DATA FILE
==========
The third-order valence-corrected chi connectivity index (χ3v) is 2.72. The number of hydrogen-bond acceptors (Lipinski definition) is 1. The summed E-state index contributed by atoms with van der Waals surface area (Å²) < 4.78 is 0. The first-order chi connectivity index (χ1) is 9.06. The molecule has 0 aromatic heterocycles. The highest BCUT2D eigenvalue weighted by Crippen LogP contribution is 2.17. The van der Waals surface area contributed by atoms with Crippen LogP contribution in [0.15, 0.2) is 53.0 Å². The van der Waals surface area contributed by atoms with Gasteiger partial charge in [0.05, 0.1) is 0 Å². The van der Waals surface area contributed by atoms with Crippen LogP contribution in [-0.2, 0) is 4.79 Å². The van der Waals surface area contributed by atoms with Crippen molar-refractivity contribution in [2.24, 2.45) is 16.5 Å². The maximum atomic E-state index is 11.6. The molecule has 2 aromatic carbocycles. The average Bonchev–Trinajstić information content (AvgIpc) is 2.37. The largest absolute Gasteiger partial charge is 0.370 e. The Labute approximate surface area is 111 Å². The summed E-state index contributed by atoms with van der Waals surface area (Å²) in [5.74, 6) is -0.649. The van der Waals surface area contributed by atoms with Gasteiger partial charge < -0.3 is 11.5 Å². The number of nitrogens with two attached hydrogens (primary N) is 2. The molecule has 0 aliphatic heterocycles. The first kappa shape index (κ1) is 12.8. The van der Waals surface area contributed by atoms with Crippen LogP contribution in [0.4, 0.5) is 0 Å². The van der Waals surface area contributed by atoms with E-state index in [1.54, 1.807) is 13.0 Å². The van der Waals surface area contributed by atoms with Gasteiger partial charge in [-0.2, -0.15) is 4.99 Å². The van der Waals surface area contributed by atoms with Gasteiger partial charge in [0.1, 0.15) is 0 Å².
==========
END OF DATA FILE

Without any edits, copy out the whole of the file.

The third-order valence-corrected chi connectivity index (χ3v) is 2.72. The number of hydrogen-bond acceptors (Lipinski definition) is 1. The summed E-state index contributed by atoms with van der Waals surface area (Å²) < 4.78 is 0. The first-order chi connectivity index (χ1) is 9.06. The molecule has 0 aromatic heterocycles. The highest BCUT2D eigenvalue weighted by Crippen LogP contribution is 2.17. The van der Waals surface area contributed by atoms with Crippen LogP contribution in [0.15, 0.2) is 53.0 Å². The van der Waals surface area contributed by atoms with Gasteiger partial charge in [0.05, 0.1) is 0 Å². The van der Waals surface area contributed by atoms with Crippen LogP contribution in [-0.2, 0) is 4.79 Å². The van der Waals surface area contributed by atoms with Crippen molar-refractivity contribution in [2.24, 2.45) is 16.5 Å². The maximum atomic E-state index is 11.6. The molecule has 2 aromatic carbocycles. The average Bonchev–Trinajstić information content (AvgIpc) is 2.37. The largest absolute Gasteiger partial charge is 0.370 e. The Labute approximate surface area is 111 Å². The summed E-state index contributed by atoms with van der Waals surface area (Å²) in [5.74, 6) is -0.649. The van der Waals surface area contributed by atoms with Gasteiger partial charge < -0.3 is 11.5 Å². The number of nitrogens with two attached hydrogens (primary N) is 2. The molecule has 0 aliphatic heterocycles. The first kappa shape index (κ1) is 12.8. The van der Waals surface area contributed by atoms with Crippen LogP contribution in [0.4, 0.5) is 0 Å². The van der Waals surface area contributed by atoms with E-state index in [1.54, 1.807) is 13.0 Å². The van der Waals surface area contributed by atoms with Gasteiger partial charge in [-0.2, -0.15) is 4.99 Å². The van der Waals surface area contributed by atoms with Gasteiger partial charge in [0.1, 0.15) is 0 Å².